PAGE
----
The easiest way to create your first cluster is to use the wizard in the web console. As you can see you just need to provide a few basic details such as the name of the cluster, the size of the instance you want to run, the VPC to run your instances in, and optionally a private key to use for SSH access to your machines.

You can also use CloudFormation, or the ECS command line interface tool to create your cluster. Once you have a cluster up and running the next thing we need is a task to run on the cluster. Once the application container has been uploaded into a registry we need a way to tell ECS the details about that container image, and this what tasks are for.

This JSON document is a task definition. It defines how to launch a docker container on an instance. You can see that it references an image to download and start, environment variables, links to other containers if applicable, volumes, memory and CPU constraints. These are all properties that can be passed to the docker daemon via the run command.

So in summary this task definition is metadata about how to launch a single instance of your application container as a task on a machine. Tasks are versioned just like your docker containers can be versioned with multiple tags. This allows you to keep a library of consistent, dependable application states. The docker image is a point in time capture of your code and dependencies, and the the task definition is a point in time capture of the configuration for running the image. The next step is telling ECS that we want to run the task.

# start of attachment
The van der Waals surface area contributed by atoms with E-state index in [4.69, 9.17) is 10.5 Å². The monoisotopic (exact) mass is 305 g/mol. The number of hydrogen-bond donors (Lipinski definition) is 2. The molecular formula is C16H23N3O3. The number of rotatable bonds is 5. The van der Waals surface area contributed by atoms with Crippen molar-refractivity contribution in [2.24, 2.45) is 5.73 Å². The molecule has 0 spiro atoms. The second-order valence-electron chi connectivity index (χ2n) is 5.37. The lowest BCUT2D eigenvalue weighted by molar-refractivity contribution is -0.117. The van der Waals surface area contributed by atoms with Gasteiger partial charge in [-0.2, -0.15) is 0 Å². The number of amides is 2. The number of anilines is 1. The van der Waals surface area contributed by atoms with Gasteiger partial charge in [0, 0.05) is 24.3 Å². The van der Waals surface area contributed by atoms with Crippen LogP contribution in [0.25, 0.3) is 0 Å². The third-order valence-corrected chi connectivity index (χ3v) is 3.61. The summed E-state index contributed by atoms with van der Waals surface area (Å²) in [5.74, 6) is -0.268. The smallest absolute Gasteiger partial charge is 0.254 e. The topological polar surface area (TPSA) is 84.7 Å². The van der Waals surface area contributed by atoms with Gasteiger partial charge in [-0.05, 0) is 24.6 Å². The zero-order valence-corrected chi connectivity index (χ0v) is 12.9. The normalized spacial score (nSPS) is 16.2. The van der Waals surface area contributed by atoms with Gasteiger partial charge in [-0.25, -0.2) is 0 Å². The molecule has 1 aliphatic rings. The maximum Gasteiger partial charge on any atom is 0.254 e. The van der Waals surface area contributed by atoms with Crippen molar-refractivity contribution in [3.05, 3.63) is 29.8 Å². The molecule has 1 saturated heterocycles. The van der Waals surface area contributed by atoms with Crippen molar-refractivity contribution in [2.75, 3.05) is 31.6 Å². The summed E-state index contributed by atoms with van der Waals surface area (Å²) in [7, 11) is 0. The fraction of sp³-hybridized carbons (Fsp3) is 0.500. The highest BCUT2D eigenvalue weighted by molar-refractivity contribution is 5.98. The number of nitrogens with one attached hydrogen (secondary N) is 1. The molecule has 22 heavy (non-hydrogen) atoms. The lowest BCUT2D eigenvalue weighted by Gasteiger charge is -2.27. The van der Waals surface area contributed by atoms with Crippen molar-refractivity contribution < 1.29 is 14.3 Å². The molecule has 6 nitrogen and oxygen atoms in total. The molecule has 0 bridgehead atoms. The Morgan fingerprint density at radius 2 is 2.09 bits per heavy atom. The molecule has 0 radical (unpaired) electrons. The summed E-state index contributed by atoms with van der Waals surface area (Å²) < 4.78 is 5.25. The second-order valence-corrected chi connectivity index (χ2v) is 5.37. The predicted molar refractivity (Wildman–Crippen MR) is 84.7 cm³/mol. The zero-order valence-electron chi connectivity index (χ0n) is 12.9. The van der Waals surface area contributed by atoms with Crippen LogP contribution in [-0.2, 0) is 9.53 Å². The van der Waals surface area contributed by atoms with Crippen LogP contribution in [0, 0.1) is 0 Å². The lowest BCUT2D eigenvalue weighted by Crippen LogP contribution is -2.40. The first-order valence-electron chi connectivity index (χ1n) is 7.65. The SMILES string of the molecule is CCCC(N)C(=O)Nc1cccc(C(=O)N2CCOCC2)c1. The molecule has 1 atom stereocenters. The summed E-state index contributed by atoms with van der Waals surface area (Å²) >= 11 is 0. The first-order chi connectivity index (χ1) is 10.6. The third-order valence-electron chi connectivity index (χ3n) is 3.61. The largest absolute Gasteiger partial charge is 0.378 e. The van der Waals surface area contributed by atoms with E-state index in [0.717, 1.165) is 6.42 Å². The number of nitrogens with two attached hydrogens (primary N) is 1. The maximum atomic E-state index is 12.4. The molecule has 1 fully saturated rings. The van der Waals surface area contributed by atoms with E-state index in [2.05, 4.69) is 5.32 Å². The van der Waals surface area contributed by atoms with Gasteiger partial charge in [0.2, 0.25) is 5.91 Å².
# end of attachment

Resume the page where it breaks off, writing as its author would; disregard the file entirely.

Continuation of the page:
If I view the list of tasks on the cluster you can see that I have a button to launch a new task. I can also use the ECS API to run a task as well. ECS will respond to my request by finding a machine in the cluster that has spare CPU and memory to run the task, then tell the agent on that instance to communicate with the docker daemon on the instance and start the task. As an engineer, I no longer have to worry about the specifics of running my code on a machine, I just have a farm of machines with compute capacity, and by making a single API call I can launch my code somewhere in that cluster of instances. This becomes even more powerful when we introduce the next level of capability in ECS: the service. Launching a single task in a cluster is fantastic if you have a batch job, or a one-off chunk of computing work that runs to completion and then terminates. But many of us are also responsible for long running code which needs to be available at all times. Maybe this code is a web server that generates HTML for a website, or which powers a backend API, or maybe it is a consumer that needs to always be available to respond to messages arriving in a queue. ECS Services provide capability to power these types of use cases using ECS. Let’s look at a service in the ECS dashboard: